Grenfell fridge model ‘declared low risk’

Grenfell fridge model ‘declared low risk’

THE HOTPOINT fridge freezer model linked to the fire last June was investigated, and this found ‘there is no need for a national recall’.

The Guardian reported on the investigation of the Hotpoint FF175B, which was ordered by Business Secretary Greg Clark after being ‘identified by the Metropolitan police as being involved’ in the Grenfell Tower fire. Independent experts tested the remains of the appliance from the building’s fourth floor alongside other appliances of the same model, of which ‘tens of thousands’ were made between 2006 and 2009.

At that point, consumers using the devices were advised to contact Whirlpool, which owns Hotpoint, but earlier this week the Department for Business, Energy and Industrial Strategy announced that its review had found that the product ‘met legal safety requirements and that the risk associated with the model is assessed as low’. It also concluded that there was no need for a national recall and that users can continue to use the model ‘as normal’ without any modification.

A secondary investigation by Whirlpool’s own product safety experts also found no evidence of a fault with either that model or the sister model FF175BG. A Whirlpool spokesman said: ‘We wish to reassure consumers that these models are safe and that people may continue to use them as normal. We have fully cooperated with BEIS as it undertook its investigations, and it has now confirmed that there are no concerns with these models.”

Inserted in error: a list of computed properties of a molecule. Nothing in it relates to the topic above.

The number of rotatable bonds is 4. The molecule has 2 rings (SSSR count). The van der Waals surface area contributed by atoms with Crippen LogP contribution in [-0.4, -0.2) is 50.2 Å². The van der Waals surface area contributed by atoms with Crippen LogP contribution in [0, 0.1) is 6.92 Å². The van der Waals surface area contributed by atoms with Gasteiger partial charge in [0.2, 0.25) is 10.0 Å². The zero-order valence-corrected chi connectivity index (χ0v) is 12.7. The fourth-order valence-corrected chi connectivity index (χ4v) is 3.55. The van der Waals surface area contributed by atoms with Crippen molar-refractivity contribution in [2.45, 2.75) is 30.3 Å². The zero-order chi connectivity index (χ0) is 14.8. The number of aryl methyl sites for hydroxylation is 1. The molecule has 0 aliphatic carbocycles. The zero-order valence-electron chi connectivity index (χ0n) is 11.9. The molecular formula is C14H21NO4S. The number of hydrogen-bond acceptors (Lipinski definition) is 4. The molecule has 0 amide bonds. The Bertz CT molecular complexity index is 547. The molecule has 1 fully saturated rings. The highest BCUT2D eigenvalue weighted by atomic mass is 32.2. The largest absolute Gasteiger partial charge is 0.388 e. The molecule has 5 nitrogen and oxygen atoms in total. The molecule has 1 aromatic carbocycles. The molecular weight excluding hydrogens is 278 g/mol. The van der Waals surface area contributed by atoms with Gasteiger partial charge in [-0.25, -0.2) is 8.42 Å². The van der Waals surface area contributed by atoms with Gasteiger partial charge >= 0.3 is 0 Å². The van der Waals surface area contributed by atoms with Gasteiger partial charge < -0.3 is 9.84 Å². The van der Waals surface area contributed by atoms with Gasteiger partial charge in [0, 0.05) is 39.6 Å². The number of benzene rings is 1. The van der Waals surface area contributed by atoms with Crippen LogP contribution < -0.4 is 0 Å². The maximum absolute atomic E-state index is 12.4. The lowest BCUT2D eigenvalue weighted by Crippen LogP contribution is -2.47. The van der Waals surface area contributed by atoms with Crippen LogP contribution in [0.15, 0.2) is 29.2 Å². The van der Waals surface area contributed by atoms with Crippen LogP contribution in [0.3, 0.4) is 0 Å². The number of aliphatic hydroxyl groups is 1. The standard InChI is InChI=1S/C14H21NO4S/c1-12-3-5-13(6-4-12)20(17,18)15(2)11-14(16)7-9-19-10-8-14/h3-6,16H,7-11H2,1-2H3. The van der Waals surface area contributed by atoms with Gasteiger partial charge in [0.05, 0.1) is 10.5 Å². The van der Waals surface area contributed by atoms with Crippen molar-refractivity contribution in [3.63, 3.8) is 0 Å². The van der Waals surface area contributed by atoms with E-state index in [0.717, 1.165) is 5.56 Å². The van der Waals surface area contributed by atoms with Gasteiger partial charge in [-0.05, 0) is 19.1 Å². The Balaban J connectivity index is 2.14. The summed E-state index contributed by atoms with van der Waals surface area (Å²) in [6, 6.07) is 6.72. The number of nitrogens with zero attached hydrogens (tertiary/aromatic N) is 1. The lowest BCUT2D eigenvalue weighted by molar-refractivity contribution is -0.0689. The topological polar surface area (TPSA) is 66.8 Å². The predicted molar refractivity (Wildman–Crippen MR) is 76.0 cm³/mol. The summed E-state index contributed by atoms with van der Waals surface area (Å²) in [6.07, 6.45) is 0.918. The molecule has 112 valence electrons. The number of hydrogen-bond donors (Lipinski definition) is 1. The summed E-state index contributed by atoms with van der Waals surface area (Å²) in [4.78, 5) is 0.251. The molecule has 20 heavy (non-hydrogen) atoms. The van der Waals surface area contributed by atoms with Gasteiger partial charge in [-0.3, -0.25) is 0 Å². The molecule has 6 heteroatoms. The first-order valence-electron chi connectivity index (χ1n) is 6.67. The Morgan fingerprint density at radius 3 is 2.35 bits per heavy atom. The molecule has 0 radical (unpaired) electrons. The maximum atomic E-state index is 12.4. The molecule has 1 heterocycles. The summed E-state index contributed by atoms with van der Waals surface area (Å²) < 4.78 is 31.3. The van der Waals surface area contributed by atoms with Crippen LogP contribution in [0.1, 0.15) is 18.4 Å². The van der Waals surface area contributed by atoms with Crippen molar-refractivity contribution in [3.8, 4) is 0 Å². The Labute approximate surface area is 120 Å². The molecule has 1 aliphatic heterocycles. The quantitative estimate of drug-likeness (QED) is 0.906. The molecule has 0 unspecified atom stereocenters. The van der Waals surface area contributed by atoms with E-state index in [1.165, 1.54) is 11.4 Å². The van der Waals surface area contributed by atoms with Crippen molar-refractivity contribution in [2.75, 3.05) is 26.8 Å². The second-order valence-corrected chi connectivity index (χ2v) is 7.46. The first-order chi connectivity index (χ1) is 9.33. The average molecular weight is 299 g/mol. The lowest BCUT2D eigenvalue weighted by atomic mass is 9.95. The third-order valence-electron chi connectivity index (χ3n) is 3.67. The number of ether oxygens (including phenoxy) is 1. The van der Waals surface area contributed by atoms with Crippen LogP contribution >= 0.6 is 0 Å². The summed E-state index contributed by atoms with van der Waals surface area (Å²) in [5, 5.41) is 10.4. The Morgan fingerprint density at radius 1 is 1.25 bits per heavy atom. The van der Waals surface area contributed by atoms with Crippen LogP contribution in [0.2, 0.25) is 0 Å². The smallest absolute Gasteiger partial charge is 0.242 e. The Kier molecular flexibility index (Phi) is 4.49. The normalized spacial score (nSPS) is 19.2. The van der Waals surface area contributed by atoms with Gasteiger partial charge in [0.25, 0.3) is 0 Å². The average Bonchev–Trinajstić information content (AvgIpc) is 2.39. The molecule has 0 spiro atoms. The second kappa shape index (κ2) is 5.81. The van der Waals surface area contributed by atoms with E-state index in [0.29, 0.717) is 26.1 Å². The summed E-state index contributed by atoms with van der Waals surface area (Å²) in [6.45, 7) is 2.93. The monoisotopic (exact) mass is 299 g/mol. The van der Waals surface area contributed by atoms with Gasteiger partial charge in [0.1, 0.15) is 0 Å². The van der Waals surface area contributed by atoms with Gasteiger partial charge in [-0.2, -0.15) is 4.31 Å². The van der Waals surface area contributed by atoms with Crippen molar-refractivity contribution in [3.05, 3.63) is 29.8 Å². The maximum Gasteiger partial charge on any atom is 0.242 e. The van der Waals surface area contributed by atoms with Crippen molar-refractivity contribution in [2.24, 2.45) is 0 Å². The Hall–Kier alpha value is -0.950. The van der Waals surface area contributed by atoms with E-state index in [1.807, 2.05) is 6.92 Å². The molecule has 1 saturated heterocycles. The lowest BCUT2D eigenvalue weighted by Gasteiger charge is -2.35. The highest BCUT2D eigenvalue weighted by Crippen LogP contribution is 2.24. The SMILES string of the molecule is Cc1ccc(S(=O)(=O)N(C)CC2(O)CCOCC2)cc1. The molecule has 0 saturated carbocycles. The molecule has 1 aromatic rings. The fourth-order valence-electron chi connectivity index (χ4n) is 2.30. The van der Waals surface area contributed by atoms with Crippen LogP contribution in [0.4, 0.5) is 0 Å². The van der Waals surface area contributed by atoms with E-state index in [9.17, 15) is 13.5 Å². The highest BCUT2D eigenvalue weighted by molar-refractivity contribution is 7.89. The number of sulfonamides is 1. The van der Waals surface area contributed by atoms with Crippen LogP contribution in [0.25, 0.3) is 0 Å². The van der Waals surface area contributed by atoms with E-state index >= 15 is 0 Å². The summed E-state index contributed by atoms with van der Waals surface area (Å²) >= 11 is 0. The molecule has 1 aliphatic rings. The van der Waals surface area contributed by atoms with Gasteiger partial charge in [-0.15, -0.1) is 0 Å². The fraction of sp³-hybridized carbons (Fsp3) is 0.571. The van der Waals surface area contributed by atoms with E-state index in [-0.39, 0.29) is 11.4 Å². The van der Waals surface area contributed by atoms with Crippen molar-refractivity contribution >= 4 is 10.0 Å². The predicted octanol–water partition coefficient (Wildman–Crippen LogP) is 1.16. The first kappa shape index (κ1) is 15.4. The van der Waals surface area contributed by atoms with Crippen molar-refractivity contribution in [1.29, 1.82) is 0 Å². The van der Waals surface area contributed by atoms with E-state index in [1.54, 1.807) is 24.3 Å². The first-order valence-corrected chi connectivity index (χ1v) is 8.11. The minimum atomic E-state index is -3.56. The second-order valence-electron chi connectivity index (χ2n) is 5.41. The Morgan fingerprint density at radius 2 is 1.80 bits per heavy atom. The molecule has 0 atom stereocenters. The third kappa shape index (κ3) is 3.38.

Consumer group Which? urged Whirlpool however to clarify whether the model had a flammable plastic backing, with chief executive Peter Vicary-Smith commenting: ‘Our tests show that plastic-backed fridges are a potential fire risk and should be withdrawn from sale.’

Previously this week, the business, energy and industrial strategy select committee told the government that Whirlpool ‘should be made to’ recall fire risk tumble dryers. Last year, Whirlpool faced criticism for failing to recall the up to one million dryers posing fire risks, and its appliances caused ‘three times more’ London fires than any other manufacturer, according to London Fire Brigade (LFB).

Also last year a Welsh coroner said the company’s ‘reluctance to digest inquest lessons’ was an ‘obstacle to preventing further deaths’, after two men died in a flat fire in Llanrwst, North Wales in October 2014, while the MP’s committee was also scathing of the revelation that one million faulty Whirlpool tumble dryers are still being used in the UK.

The committee had been angered by Whirlpool’s decision to close its replacement scheme for the two types of dryers, launched in 2015. They wrote to Whirlpool asking why it had ‘chosen to end the scheme’, and urged it to repair machines ‘within two weeks of being contacted’, or explain action it plans to take, calling its previous response ‘inadequate’. Since 2004, over 750 domestic fires ‘are thought to have been started’ by affected dryers under the Hotpoint, Creda, Indesit, ProLine and Swan brands, with ‘fluff in contact with the heating element’ catching fire.